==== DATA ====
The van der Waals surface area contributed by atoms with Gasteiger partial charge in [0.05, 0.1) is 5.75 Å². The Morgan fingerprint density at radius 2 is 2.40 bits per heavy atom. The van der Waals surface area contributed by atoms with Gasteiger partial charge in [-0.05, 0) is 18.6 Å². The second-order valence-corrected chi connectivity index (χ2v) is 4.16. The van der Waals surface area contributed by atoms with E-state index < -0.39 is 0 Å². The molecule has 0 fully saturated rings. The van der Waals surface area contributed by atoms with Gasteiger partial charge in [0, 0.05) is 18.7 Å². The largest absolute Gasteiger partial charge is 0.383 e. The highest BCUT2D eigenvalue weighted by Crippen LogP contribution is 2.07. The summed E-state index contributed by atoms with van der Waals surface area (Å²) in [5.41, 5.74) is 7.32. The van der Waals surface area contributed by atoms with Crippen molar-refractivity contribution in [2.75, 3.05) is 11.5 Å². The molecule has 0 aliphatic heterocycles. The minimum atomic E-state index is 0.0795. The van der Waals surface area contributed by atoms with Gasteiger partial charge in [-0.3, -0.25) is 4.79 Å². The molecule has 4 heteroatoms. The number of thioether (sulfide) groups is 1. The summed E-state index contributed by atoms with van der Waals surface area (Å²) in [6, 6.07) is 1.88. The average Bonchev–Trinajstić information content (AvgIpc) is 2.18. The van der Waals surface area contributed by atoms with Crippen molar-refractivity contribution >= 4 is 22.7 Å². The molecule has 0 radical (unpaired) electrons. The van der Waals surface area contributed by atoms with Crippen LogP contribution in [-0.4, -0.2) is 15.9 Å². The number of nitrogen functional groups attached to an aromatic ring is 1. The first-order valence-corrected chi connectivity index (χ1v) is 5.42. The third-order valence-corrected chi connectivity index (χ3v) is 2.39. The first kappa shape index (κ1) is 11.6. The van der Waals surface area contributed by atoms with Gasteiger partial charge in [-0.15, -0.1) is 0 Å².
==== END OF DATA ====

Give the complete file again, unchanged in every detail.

The van der Waals surface area contributed by atoms with Gasteiger partial charge in [0.05, 0.1) is 5.75 Å². The Morgan fingerprint density at radius 2 is 2.40 bits per heavy atom. The van der Waals surface area contributed by atoms with Gasteiger partial charge in [-0.05, 0) is 18.6 Å². The second-order valence-corrected chi connectivity index (χ2v) is 4.16. The van der Waals surface area contributed by atoms with E-state index < -0.39 is 0 Å². The molecule has 0 fully saturated rings. The van der Waals surface area contributed by atoms with Gasteiger partial charge in [0, 0.05) is 18.7 Å². The largest absolute Gasteiger partial charge is 0.383 e. The highest BCUT2D eigenvalue weighted by Crippen LogP contribution is 2.07. The summed E-state index contributed by atoms with van der Waals surface area (Å²) in [5.41, 5.74) is 7.32. The van der Waals surface area contributed by atoms with Crippen molar-refractivity contribution in [2.75, 3.05) is 11.5 Å². The molecule has 0 aliphatic heterocycles. The minimum atomic E-state index is 0.0795. The van der Waals surface area contributed by atoms with Gasteiger partial charge in [-0.3, -0.25) is 4.79 Å². The molecule has 4 heteroatoms. The number of thioether (sulfide) groups is 1. The summed E-state index contributed by atoms with van der Waals surface area (Å²) in [6, 6.07) is 1.88. The average Bonchev–Trinajstić information content (AvgIpc) is 2.18. The van der Waals surface area contributed by atoms with Crippen molar-refractivity contribution >= 4 is 22.7 Å². The molecule has 0 radical (unpaired) electrons. The van der Waals surface area contributed by atoms with Crippen LogP contribution in [-0.4, -0.2) is 15.9 Å². The number of nitrogen functional groups attached to an aromatic ring is 1. The first-order valence-corrected chi connectivity index (χ1v) is 5.42. The third-order valence-corrected chi connectivity index (χ3v) is 2.39. The first kappa shape index (κ1) is 11.6. The van der Waals surface area contributed by atoms with Gasteiger partial charge in [-0.15, -0.1) is 0 Å².